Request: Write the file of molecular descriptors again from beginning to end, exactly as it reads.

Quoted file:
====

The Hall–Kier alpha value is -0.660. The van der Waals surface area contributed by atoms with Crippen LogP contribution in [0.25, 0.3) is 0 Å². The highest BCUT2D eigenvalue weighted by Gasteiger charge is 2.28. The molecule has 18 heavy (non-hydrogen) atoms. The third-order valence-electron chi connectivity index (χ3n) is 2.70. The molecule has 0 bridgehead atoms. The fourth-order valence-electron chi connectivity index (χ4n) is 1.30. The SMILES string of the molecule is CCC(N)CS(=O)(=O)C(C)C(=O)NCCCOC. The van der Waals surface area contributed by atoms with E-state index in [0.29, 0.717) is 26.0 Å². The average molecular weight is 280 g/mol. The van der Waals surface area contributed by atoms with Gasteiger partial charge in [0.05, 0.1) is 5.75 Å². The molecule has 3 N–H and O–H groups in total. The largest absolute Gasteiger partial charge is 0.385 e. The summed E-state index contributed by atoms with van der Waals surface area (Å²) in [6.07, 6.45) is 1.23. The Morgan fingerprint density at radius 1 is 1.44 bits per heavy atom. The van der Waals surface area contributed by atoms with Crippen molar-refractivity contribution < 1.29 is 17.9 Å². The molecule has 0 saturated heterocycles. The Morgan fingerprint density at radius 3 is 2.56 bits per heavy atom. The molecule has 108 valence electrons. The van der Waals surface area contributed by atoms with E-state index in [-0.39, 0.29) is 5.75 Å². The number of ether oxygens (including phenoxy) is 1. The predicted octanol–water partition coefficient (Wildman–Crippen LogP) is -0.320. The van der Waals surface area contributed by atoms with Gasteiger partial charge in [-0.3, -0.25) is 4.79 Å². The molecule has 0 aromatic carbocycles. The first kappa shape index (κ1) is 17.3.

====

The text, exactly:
The Hall–Kier alpha value is -0.660. The van der Waals surface area contributed by atoms with Crippen LogP contribution in [0.25, 0.3) is 0 Å². The highest BCUT2D eigenvalue weighted by Gasteiger charge is 2.28. The molecule has 18 heavy (non-hydrogen) atoms. The third-order valence-electron chi connectivity index (χ3n) is 2.70. The molecule has 0 bridgehead atoms. The fourth-order valence-electron chi connectivity index (χ4n) is 1.30. The SMILES string of the molecule is CCC(N)CS(=O)(=O)C(C)C(=O)NCCCOC. The van der Waals surface area contributed by atoms with E-state index in [0.29, 0.717) is 26.0 Å². The average molecular weight is 280 g/mol. The van der Waals surface area contributed by atoms with Gasteiger partial charge in [0.05, 0.1) is 5.75 Å². The molecule has 3 N–H and O–H groups in total. The largest absolute Gasteiger partial charge is 0.385 e. The summed E-state index contributed by atoms with van der Waals surface area (Å²) in [6.07, 6.45) is 1.23. The Morgan fingerprint density at radius 1 is 1.44 bits per heavy atom. The van der Waals surface area contributed by atoms with Crippen molar-refractivity contribution < 1.29 is 17.9 Å². The molecule has 0 saturated heterocycles. The Morgan fingerprint density at radius 3 is 2.56 bits per heavy atom. The molecule has 108 valence electrons. The van der Waals surface area contributed by atoms with E-state index in [-0.39, 0.29) is 5.75 Å². The number of ether oxygens (including phenoxy) is 1. The predicted octanol–water partition coefficient (Wildman–Crippen LogP) is -0.320. The van der Waals surface area contributed by atoms with Gasteiger partial charge in [-0.3, -0.25) is 4.79 Å². The molecule has 0 aromatic carbocycles. The first kappa shape index (κ1) is 17.3.